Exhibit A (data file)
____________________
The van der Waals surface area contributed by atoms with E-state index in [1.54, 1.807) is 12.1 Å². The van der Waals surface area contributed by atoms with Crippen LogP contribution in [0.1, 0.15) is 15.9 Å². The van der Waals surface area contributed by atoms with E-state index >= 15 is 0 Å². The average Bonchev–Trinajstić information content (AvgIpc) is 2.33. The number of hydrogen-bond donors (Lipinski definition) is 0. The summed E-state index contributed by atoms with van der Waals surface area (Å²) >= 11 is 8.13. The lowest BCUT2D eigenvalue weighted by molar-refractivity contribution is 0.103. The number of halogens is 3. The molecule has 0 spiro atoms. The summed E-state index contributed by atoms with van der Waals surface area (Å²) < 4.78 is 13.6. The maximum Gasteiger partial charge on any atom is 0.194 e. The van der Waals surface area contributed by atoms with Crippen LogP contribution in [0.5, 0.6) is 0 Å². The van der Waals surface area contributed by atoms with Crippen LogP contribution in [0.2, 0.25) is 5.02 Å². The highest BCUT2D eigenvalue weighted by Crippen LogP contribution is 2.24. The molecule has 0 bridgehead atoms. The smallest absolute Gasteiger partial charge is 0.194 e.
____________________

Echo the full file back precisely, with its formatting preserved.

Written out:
The van der Waals surface area contributed by atoms with E-state index in [1.54, 1.807) is 12.1 Å². The van der Waals surface area contributed by atoms with Crippen LogP contribution in [0.1, 0.15) is 15.9 Å². The van der Waals surface area contributed by atoms with E-state index >= 15 is 0 Å². The average Bonchev–Trinajstić information content (AvgIpc) is 2.33. The number of hydrogen-bond donors (Lipinski definition) is 0. The summed E-state index contributed by atoms with van der Waals surface area (Å²) >= 11 is 8.13. The lowest BCUT2D eigenvalue weighted by molar-refractivity contribution is 0.103. The number of halogens is 3. The molecule has 0 spiro atoms. The summed E-state index contributed by atoms with van der Waals surface area (Å²) < 4.78 is 13.6. The maximum Gasteiger partial charge on any atom is 0.194 e. The van der Waals surface area contributed by atoms with Crippen LogP contribution in [0.5, 0.6) is 0 Å². The van der Waals surface area contributed by atoms with Crippen LogP contribution in [0.2, 0.25) is 5.02 Å². The highest BCUT2D eigenvalue weighted by Crippen LogP contribution is 2.24. The molecule has 0 bridgehead atoms. The smallest absolute Gasteiger partial charge is 0.194 e.